In his 1998-99 proposal to the state legislature's Joint Budget Committee on Monday, Colorado governor Roy Romer called for bipartisan support in reducing sentences for non- violent crimes, including low-level drug offenses. "The corrections operating budget will require 12 to 15 percent increases each year for the foreseeable future," he told the committee. This makes corrections the fastest growing section of the budget, he noted, and urged the legislature to work with him to consider parole, community corrections, and other alternatives to incarceration. "We've got to see where we're spending our money and see whether or not we've got (drug offenders) on the right kind of program," he said.
Romer would prefer to see the money saved on prison construction spent on youth initiatives. "I feel very strongly about education and the impact of those early years on children and their development," he said. "We have to get at these problems... earlier." His own budget proposal calls for a 3% overall increase in school spending, with $25 million reserved for new children's initiatives.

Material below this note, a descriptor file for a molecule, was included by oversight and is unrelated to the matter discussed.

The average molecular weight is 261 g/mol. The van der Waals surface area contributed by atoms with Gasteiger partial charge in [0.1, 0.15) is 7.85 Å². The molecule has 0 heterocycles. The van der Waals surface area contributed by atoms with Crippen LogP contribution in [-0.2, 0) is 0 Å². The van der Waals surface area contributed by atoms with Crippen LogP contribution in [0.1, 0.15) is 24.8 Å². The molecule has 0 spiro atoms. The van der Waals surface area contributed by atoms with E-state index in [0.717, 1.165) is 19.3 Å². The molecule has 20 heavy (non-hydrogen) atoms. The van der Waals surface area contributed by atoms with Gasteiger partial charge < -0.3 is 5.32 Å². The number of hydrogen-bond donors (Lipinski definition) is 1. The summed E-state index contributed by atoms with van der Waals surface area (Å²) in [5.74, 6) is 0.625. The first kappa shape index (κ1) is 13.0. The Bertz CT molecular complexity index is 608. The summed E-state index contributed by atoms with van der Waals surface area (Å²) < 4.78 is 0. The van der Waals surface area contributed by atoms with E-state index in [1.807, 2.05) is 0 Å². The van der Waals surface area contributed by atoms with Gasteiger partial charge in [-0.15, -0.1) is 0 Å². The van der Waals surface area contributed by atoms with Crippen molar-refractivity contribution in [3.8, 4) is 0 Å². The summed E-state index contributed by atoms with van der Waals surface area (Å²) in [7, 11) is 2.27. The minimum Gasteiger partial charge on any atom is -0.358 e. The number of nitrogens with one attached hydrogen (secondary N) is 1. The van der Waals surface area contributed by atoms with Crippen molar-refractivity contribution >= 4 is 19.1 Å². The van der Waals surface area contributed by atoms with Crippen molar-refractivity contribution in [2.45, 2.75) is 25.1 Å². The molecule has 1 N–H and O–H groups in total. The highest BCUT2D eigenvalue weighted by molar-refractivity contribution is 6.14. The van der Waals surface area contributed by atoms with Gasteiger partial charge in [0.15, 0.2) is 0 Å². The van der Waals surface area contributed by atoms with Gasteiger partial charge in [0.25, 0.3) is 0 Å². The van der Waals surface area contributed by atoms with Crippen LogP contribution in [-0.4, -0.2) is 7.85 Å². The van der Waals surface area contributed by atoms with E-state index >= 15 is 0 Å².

Romer applauded Colorado's Drug Court system, which offers mandatory treatment and probation as an alternative to prison for some drug offenders. Eric Ennis, Executive Director of Addiction Research and Treatment Services at the University of Colorado Health Sciences Center agrees. "It does seem like our prisons are full of many people who aren't violent and aren't a tremendous risk to society," he told the Denver Post last week, "...on the other hand, sometimes people make their way to treatment because of the threat of going to prison."
Romer's proposal was greeted with skepticism by Joint Budget Committee Chairman Rep. Tony Grampsas (R-Evergreen). "If we don't keep building prisons," Grampsas asked, "what do you want us to do? Keep them all out of state?"
But Department of Corrections director Ari Zavaras was less dismissive of Romer's suggestions. "Certainly the Governor believes as I do that someone dealing in drugs and creating havoc on the street should be confined," he said. "But sometimes you need to do things as effectively as possible. We'd be negligent if we didn't see if we can keep the level of public safety where it needs to be and do that through less expensive sanctions."
[Source: Denver Post, 11/11]
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